Many farmers fall through the cracks of the commercial energy conservation programs for various reasons. Customers that are serviced by the forty municipal electric, and in some cases gas, utility departments typically do not pay into conservation or renewable energy funds. Municipal customers therefore do not have access to energy conservation programs offered by the utility industry. However, because some municipal utility companies have developed fee for service audit programs, it is important to contact your individual municipal utility company to see if other options are available. Many renewable energy projects are funded through the Massachusetts Clean Energy Center (MassCEC) programs (see below) which are typically not available to municipal customers. However, some municipal electric communities have entered into an agreement with the MassCEC. To determine if your municipal utility has an agreement with the MassCEC, click here.
Massachusetts Clean Energy Center (MassCEC)
The Green Jobs Act of 2008 created the Massachusetts Clean Energy Center (MassCEC) to accelerate job growth and economic development in the state’s clean energy industry. The Renewable Energy Generation division of MassCEC is responsible for supporting renewable energy projects throughout the Commonwealth.
MassCEC has awarded funds to hundreds of businesses, towns, and non-profits for feasibility and/or design and construction of solar panels, wind turbines, biomass systems, hydroelectric systems, and other clean energy systems. Contact MassCEC to learn about current programs like Commonwealth Wind and Commonwealth Solar at www.masscec.com or call (617)315-9355.
Solar thermal (hot water) Construction Rebates for Commercial Operations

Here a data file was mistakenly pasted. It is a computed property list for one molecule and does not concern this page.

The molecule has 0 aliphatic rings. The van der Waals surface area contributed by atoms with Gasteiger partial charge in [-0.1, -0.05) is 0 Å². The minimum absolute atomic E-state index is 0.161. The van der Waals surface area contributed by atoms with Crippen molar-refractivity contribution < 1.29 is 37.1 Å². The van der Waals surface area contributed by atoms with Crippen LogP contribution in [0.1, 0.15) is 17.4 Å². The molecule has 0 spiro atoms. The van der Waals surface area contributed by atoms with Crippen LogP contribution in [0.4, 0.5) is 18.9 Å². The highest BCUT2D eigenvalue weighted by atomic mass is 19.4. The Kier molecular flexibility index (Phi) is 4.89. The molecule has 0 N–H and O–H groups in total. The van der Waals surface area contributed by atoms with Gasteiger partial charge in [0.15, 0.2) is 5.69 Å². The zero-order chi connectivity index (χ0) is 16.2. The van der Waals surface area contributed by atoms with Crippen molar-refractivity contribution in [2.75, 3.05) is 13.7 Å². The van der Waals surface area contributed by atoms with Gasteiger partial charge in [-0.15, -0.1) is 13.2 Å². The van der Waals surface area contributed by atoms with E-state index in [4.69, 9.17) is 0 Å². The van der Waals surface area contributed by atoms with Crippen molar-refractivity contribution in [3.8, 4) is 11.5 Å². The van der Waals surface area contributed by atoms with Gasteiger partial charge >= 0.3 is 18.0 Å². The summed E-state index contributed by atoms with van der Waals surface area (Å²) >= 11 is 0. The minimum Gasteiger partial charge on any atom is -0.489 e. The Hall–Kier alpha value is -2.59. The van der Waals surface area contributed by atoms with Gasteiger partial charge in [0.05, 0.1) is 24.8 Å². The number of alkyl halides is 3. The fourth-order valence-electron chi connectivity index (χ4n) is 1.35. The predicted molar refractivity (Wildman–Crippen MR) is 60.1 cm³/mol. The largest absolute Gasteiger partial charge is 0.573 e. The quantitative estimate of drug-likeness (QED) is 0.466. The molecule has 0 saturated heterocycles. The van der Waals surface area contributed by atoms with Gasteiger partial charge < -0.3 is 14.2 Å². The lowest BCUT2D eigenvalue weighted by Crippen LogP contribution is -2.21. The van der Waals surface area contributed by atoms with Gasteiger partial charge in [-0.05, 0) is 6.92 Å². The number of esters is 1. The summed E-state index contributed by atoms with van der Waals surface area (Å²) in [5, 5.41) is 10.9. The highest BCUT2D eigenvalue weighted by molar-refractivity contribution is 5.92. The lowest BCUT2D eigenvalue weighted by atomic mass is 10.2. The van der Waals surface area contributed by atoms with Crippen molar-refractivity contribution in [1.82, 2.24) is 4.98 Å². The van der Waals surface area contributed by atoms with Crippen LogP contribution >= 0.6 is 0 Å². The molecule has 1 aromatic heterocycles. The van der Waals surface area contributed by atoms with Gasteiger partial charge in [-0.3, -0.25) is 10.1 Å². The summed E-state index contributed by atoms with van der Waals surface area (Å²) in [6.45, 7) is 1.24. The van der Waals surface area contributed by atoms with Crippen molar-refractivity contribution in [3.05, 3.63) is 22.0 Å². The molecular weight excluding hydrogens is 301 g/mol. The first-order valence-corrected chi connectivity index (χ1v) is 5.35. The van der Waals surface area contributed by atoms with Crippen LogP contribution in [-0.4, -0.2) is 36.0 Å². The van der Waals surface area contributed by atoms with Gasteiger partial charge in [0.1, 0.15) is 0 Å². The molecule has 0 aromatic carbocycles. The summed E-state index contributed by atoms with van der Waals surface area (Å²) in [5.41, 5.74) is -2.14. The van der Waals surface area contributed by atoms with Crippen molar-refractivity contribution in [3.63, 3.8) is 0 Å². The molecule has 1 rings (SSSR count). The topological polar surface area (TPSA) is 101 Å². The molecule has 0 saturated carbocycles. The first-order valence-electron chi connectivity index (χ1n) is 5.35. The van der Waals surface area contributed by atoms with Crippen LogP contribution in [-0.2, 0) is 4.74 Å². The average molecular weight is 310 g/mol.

The Commonwealth Solar Hot Water Commercial Program is currently accepting construction rebate applications. Applications will continue to be accepted until funds are expended. Solar thermal can be applied to dairy operations, process heating, and greenhouse heating. Learn more about the Commonwealth Solar Hot Water Commercial program at www.masscec.com.
Business Investment Tax Credit (ITC) and American Recovery and Reinvestment Act of 2009 (ARRA)
The federal business energy investment tax credit available under 26 USC 48 was expanded significantly by the Energy Improvement and Extension Act of 2008 (H.R. 1424), enacted in October 2008. This law extended the duration -- by eight years -- of the existing credits for solar energy, fuel cells and microturbines; increased the credit amount for fuel cells; established new credits for small wind-energy systems, geothermal heat pumps, and combined heat and power (CHP) systems; extended eligibility for the credits to utilities; and allowed taxpayers to take the credit against the alternative minimum tax (AMT), subject to certain limitations. The credit was further expanded by The American Recovery and Reinvestment Act of 2009, enacted in February 2009. In general, credits are available for eligible systems placed in service on or before December 31, 2016.
The American Recovery and Reinvestment Act allocated funds for the U.S. Department of the Treasury to make payments to eligible persons who put in service eligible property and who apply for the payments. By accepting payments, eligible individuals are choosing to forgo tax credits for the qualified property in subsequent years.
- Click here for the full guidance
- Application Deadline: October 1, 2012
The following chart lists the Credit Termination Date and the applicable percentage of eligible cost basis used in computing the payment for each specified energy property.
|Specified Energy Property||Credit Termination Date||Applicable Percentage of Eligible Cost Basis|
|Large Wind||Jan 1, 2013||30%|
|Closed Loop Biomass Facility||Jan 1, 2014||30%|
|Open Loop Biomass Facility||Jan 1, 2014||30%|
|Geothermal under IRC sec. 45||Jan 1, 2014||30%|
|Solar||Jan 1, 2017||30%|
|Geothermal under IRC sec. 48||Jan 1, 2017||10%|
|Microturbines||Jan 1, 2017||10%|
|Combined Heat & Power||Jan 1, 2017||10%|
|Small Wind||Jan 1, 2017||30%|
|Geothermal Heat Pumps||Jan 1, 2017||10%|
USDA-Rural Development's (RD) Section 9007: Rural Energy for America Program (REAP)